How ‘legal kerb appeal’ can help you sell your home

How ‘legal kerb appeal’ can help you sell your home

How ‘legal kerb appeal’ can help you sell your home


Concerned about post-lockdown market uncertainty? ‘Legal kerb appeal’ can help you secure a buyer and prevent legal issues from delaying your sale.

If you’ve just put your home on the market, you’ll be making every effort to present it in its best possible light. But you’ll also need to consider your home’s legal kerb.

Chris Salmon, director at Quittance Legal Services, says:

“Legal kerb appeal means the strengths of your property when considered from a legal perspective. This could include positives like a right of access over another property, or existing planning permission for a proposed extension.

“Improving legal kerb appeal also involves addressing legal problems before you find a buyer.”

So, in the same way a neat hedge improves your property’s literal kerb appeal, having your ducks in a row from a legal standpoint could also improve its saleability.  

“Don’t underestimate buyers’ legal awareness,” Salmon argues. “Buyers are increasingly aware of the legal pitfalls that can cause conveyancing delays and problems for themselves as new owners.”

At a viewing, a savvy buyer will spot the warning signs. This could be as simple as a right of way query, or as complex as questioning the planning approvals on an extension.

“If a buyer is also selling, they will be very aware of the knock-on impact that conveyancing delays on a purchase could have on their sale,” Salmon adds.

“Anything that makes your property seem the more straightforward option could swing the odds in your favour.”

1. Instruct a solicitor as early as possible 

Improving legal kerb appeal requires you to know what the strengths and weaknesses of your home are, from a legal perspective. 

You might remember some points from when you bought the property, but for the full picture, you need to bring in the experts.

Most conveyancers offer ‘no move, no fee’. So there’s no reason not to instruct one early in your selling process.

If you’re selling a leasehold property, instructing a solicitor early also means they can obtain the management information pack from the freeholder before you find a buyer. This information often takes weeks to get hold of, so it’s good to get ahead.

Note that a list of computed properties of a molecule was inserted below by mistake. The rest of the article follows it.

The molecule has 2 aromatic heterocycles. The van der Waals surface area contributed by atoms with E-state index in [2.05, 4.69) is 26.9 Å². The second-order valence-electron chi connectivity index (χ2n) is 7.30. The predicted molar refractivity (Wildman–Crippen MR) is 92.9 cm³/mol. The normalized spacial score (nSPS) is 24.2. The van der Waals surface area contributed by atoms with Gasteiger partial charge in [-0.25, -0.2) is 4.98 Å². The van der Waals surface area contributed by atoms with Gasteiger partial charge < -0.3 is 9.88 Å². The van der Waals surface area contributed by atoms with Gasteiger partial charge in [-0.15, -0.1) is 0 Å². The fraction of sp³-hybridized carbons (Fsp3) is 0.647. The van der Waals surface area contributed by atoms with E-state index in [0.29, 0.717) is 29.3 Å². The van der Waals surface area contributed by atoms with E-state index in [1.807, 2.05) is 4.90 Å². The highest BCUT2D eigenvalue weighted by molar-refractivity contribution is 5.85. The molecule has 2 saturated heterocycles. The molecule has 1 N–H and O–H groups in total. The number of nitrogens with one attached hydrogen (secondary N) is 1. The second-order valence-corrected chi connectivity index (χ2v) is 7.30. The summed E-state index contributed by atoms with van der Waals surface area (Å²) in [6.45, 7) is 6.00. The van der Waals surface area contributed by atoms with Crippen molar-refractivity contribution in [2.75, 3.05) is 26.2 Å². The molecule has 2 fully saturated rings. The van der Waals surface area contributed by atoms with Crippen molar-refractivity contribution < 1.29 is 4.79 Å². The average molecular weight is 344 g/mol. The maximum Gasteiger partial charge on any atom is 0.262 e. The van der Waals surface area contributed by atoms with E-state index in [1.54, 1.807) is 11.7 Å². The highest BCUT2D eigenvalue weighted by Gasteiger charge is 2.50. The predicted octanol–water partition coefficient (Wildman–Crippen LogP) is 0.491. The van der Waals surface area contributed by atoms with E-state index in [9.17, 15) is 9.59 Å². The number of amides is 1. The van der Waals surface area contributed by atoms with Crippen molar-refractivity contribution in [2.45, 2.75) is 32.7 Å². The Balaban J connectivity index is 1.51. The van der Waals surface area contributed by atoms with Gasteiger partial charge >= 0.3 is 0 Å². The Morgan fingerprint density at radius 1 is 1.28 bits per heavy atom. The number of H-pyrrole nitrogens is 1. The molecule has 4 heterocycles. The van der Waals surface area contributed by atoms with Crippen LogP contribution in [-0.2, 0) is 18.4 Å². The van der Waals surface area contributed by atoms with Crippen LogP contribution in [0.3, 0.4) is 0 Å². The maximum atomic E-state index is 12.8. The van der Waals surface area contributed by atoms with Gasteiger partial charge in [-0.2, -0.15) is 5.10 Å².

“As the market recovers, backlogs at some managing agents are likely,” Salmon says. “This will cause even more serious delays.”

2. Identify strengths and weaknesses

Your solicitor will ask you to complete the standard property information forms. These forms include questions about a wide range of issues, from building regulations to neighbour disputes.

The information you provide will help identify potential legal issues with the property.

If you have any information or concerns about possible issues you think are not covered in the forms, you should tell your solicitor as soon as possible.

3. Be completely honest 

When you’re completing the forms and corresponding with your solicitor and your agent, do not hold anything back.

If you have any concerns about how to answer a question, ask your solicitor. If you cannot find a certificate or warranty that the property forms ask for, tell your solicitor as soon as possible. 

Hiding something now, even if it seems relatively minor, can create difficulties down the line. If the buyer’s solicitor discovers the problem later, it could jeopardise your sale.

Even if the issue can be easily resolved, delays are likely and the buyer might lose confidence.

4. Be prepared to pay

From missing electrical installation certificates to rights of way, legal property defects can often be solved with a simple indemnity insurance policy. Indemnity policies are relatively inexpensive, and often considerably faster and cheaper than other options.

If any defects can be addressed with an indemnity policy, you should make it clear to your solicitor and your agent that you’re willing to cover the cost of the policy. Your solicitor can then present this solution alongside the potential problem, avoiding a debate with the buyer’s solicitor and saving considerable time.

5. Communicate with your solicitor and agent

When you agree on how to solve each legal issue with your solicitor, keep your agent in the loop. 

Your agent (or a member of their team) will have had experience selling property with similar issues in the past, and they’ll be able to offer you practical insights.

Salmon argues that legal kerb appeal should be a key part of sellers’ post-lockdown strategy.

“By identifying the strengths and weaknesses of your home from a legal perspective, you, your solicitor and your agent can all make more informed decisions. You will have a better chance of finding a motivated buyer, and a better chance of getting the sale process completed faster.”

If you address your home’s legal kerb appeal early on, you’ll know what issues could arise, and what strategy you’ll take when they do. 

This forewarned and forearmed approach will help to ensure your sale proceeds smoothly, more quickly and with less stress.

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